Metro Weekly

Dawn Staley Defends Trans Athlete Participation

The coach of NCAA champion South Carolina women's basketball team shares her opinion on trans athletes ahead of big game.

Dawn Staley – Photo: Sphilbrick, via Wikicommons

University of South Carolina women’s basketball coach Dawn Staley grabbed headlines this past weekend when she weighed in on the side of allowing transgender athletes to participate in sports.

On April 6, the day before her Lady Gamecocks were to play in the NCAA Division I “March Madness” Tournament Championship game against Iowa, Staley — who freely offers her opinion on any topic, regardless if her comments may offend some people — was asked about her position on transgender athletes competing in women’s sports.

The question came from Dan Zaksheske, a reporter for OutKick, a website with a strong conservative viewpoint that markets itself as an “everyman” alternative to mainstream sports news outlets.

“You just talked about what a massive weekend this is for women’s basketball, women’s sports in general,” Zaksheske said. “One of the major issues facing women’s sports now is the debate/discussion/topic about transgender athletes, biological men in women’s sports. I was wondering if you could tell me your position on that issue.”

“Damn, you got deep on me, didn’t you?” Staley responded after taking a long sip of water. “I’m on the opinion of, if you’re a woman, you should play. If you consider yourself a woman and you want to play sports or vice versa, you should be able to play. That’s my opinion.”

After a pause and no initial response from Zaksheske, Staley asked, “You want me to go deeper?”

“Do you think transgender women should be able to participate?” Zaksheske asked.

“That’s the question you want to ask, I’ll give you that. Yes, yes. So now the barnstormer people are going to flood my timeline and be a distraction to me on one of the biggest days of our game, and I’m okay with that. I really am,” Staley said, acknowledging the blowback and vitriol she — predictably — would receive after her comments were republished.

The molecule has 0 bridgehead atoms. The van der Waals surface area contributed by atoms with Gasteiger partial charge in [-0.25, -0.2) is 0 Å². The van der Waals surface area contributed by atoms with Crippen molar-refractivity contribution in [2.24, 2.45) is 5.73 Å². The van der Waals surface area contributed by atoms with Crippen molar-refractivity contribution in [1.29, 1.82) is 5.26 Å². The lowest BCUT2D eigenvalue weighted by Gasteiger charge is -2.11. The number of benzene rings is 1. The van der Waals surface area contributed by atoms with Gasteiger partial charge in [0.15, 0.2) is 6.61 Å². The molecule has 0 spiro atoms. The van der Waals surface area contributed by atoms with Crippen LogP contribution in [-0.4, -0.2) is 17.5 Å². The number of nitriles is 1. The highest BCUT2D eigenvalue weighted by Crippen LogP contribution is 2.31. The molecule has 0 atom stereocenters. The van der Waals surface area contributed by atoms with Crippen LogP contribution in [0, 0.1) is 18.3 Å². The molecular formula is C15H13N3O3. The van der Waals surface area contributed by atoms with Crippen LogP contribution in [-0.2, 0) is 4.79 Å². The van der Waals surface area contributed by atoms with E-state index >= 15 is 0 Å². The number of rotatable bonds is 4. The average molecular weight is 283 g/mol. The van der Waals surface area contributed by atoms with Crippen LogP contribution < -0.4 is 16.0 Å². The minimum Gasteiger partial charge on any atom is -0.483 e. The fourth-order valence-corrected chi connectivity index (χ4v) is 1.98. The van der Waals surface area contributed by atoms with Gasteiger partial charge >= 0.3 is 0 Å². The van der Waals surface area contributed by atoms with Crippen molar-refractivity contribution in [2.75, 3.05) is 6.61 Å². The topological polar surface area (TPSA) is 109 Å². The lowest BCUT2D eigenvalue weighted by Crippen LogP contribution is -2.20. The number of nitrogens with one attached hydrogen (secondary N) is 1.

University of Iowa women’s basketball coach Lisa Bluder was asked the same set of questions during her press availability session later in the day, but sidestepped the question.

“I understand it’s a topic that people are interested in,” Bluder said. “But today my focus is on the game tomorrow, my players. It’s an important game we have tomorrow, and that’s what I want to be here to talk about. But I know it’s an important issue for another time.”

Transgender athletes’ participation in sports has gained much attention as the visibility of the transgender community at large has increased in recent years, with conservatives and Republican politicians especially trumpeting the issue.

Capitalizing on public opinion, with polls showing that most Americans oppose allowing transgender females to compete in women’s sports, Republican-led legislatures have pushed bills seeking to ban transgender athletes at the K-12 and collegiate levels from competing on sports teams matching their gender identity.

The push for prohibitions on transgender participation has also gained traction at the federal level. Last year, the Republican-controlled U.S. House of Representatives passed, on a party-line vote, the “Protection of Women and Girls in Sports Act,” a bill to prohibit transgender athletes from competing on sports teams for any schools that receive money from the federal government.

The Democratic-led U.S. Senate has taken no action on the bill, and President Joe Biden has threatened to veto it should it pass.

The NCAA’s current policy on transgender participation, adopted in 2022, requires individual sports to determine athlete eligibility based on standards set by each sport’s governing body, or each sport’s international federation policy.

Trans athletes cleared to compete must also subject themselves to routine testing to ensure the level of testosterone in their blood has been consistently below a certain level.

If no existing policy exists for a sport, the sport will follow International Olympic Committee standards, which requires trans athletes to have undergone a year of hormone therapy prior to competing in a female-designated sport. But the NCAA has thus far resisted pressure to pass a categorical ban on transgender competitors.

Despite the NCAA’s efforts to sidestep the issue by allowing individual sporting bodies to determine eligibility, that stance has led to the NCAA being sued by female athletes who insist that allowing any trans athlete to compete as a woman is inherently unfair.

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